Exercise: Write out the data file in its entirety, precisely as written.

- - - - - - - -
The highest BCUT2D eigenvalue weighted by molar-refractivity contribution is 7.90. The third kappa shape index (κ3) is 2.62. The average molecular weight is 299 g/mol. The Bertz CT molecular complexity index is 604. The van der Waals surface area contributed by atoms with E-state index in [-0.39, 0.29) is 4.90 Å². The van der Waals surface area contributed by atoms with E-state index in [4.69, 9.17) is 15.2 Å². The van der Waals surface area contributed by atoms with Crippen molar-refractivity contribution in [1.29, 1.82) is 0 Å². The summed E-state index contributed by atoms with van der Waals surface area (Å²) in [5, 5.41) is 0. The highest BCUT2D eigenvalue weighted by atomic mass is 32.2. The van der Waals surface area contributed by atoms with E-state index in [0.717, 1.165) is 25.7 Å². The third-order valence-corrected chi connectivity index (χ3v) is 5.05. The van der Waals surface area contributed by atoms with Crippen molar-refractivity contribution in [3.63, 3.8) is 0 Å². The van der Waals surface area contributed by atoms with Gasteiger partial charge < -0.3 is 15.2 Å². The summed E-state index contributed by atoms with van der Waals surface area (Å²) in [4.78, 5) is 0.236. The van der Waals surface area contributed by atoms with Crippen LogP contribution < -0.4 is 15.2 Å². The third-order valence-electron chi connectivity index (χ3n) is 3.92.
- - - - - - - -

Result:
The highest BCUT2D eigenvalue weighted by molar-refractivity contribution is 7.90. The third kappa shape index (κ3) is 2.62. The average molecular weight is 299 g/mol. The Bertz CT molecular complexity index is 604. The van der Waals surface area contributed by atoms with E-state index in [-0.39, 0.29) is 4.90 Å². The van der Waals surface area contributed by atoms with E-state index in [4.69, 9.17) is 15.2 Å². The van der Waals surface area contributed by atoms with Crippen molar-refractivity contribution in [1.29, 1.82) is 0 Å². The summed E-state index contributed by atoms with van der Waals surface area (Å²) in [5, 5.41) is 0. The highest BCUT2D eigenvalue weighted by atomic mass is 32.2. The van der Waals surface area contributed by atoms with E-state index in [0.717, 1.165) is 25.7 Å². The third-order valence-corrected chi connectivity index (χ3v) is 5.05. The van der Waals surface area contributed by atoms with Crippen molar-refractivity contribution in [3.63, 3.8) is 0 Å². The van der Waals surface area contributed by atoms with Gasteiger partial charge < -0.3 is 15.2 Å². The summed E-state index contributed by atoms with van der Waals surface area (Å²) in [4.78, 5) is 0.236. The van der Waals surface area contributed by atoms with Crippen LogP contribution < -0.4 is 15.2 Å². The third-order valence-electron chi connectivity index (χ3n) is 3.92.